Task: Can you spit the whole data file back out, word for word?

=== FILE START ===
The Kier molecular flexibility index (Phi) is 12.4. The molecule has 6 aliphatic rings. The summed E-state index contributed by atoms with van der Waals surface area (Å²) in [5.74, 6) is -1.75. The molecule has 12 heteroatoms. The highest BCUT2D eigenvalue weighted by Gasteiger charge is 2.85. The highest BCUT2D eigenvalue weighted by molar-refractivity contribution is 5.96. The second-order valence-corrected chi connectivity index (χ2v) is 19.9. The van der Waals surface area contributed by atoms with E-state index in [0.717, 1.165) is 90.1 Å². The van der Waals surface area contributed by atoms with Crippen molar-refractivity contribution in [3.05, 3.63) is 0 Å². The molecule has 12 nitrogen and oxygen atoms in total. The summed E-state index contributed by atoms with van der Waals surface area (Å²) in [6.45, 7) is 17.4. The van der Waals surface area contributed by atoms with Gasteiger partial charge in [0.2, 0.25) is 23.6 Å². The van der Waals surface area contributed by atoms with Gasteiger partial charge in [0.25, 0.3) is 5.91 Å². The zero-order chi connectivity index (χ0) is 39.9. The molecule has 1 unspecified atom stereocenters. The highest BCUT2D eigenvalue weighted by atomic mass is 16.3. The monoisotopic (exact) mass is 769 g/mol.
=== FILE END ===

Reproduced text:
The Kier molecular flexibility index (Phi) is 12.4. The molecule has 6 aliphatic rings. The summed E-state index contributed by atoms with van der Waals surface area (Å²) in [5.74, 6) is -1.75. The molecule has 12 heteroatoms. The highest BCUT2D eigenvalue weighted by Gasteiger charge is 2.85. The highest BCUT2D eigenvalue weighted by molar-refractivity contribution is 5.96. The second-order valence-corrected chi connectivity index (χ2v) is 19.9. The van der Waals surface area contributed by atoms with E-state index in [0.717, 1.165) is 90.1 Å². The van der Waals surface area contributed by atoms with Crippen molar-refractivity contribution in [3.05, 3.63) is 0 Å². The molecule has 12 nitrogen and oxygen atoms in total. The summed E-state index contributed by atoms with van der Waals surface area (Å²) in [6.45, 7) is 17.4. The van der Waals surface area contributed by atoms with Gasteiger partial charge in [0.2, 0.25) is 23.6 Å². The van der Waals surface area contributed by atoms with Gasteiger partial charge in [0.25, 0.3) is 5.91 Å². The zero-order chi connectivity index (χ0) is 39.9. The molecule has 1 unspecified atom stereocenters. The highest BCUT2D eigenvalue weighted by atomic mass is 16.3. The monoisotopic (exact) mass is 769 g/mol.